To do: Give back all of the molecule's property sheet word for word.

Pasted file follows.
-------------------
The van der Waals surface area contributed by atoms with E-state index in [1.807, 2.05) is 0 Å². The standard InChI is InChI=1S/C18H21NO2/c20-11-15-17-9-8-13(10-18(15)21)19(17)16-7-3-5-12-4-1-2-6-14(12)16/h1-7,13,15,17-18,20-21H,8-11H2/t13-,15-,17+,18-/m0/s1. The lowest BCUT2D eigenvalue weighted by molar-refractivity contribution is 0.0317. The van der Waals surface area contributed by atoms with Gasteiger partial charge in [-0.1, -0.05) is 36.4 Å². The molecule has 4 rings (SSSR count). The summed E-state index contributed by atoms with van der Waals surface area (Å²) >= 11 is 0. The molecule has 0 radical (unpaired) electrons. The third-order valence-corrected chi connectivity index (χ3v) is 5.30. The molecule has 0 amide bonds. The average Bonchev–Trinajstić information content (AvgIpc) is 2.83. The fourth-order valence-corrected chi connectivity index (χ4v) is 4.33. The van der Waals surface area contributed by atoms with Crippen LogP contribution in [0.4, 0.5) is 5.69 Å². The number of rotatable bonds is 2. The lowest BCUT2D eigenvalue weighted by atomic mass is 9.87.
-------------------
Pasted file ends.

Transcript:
The van der Waals surface area contributed by atoms with E-state index in [1.807, 2.05) is 0 Å². The standard InChI is InChI=1S/C18H21NO2/c20-11-15-17-9-8-13(10-18(15)21)19(17)16-7-3-5-12-4-1-2-6-14(12)16/h1-7,13,15,17-18,20-21H,8-11H2/t13-,15-,17+,18-/m0/s1. The lowest BCUT2D eigenvalue weighted by molar-refractivity contribution is 0.0317. The van der Waals surface area contributed by atoms with Gasteiger partial charge in [-0.1, -0.05) is 36.4 Å². The molecule has 4 rings (SSSR count). The summed E-state index contributed by atoms with van der Waals surface area (Å²) >= 11 is 0. The molecule has 0 radical (unpaired) electrons. The third-order valence-corrected chi connectivity index (χ3v) is 5.30. The molecule has 0 amide bonds. The average Bonchev–Trinajstić information content (AvgIpc) is 2.83. The fourth-order valence-corrected chi connectivity index (χ4v) is 4.33. The van der Waals surface area contributed by atoms with Crippen LogP contribution in [0.4, 0.5) is 5.69 Å². The number of rotatable bonds is 2. The lowest BCUT2D eigenvalue weighted by atomic mass is 9.87.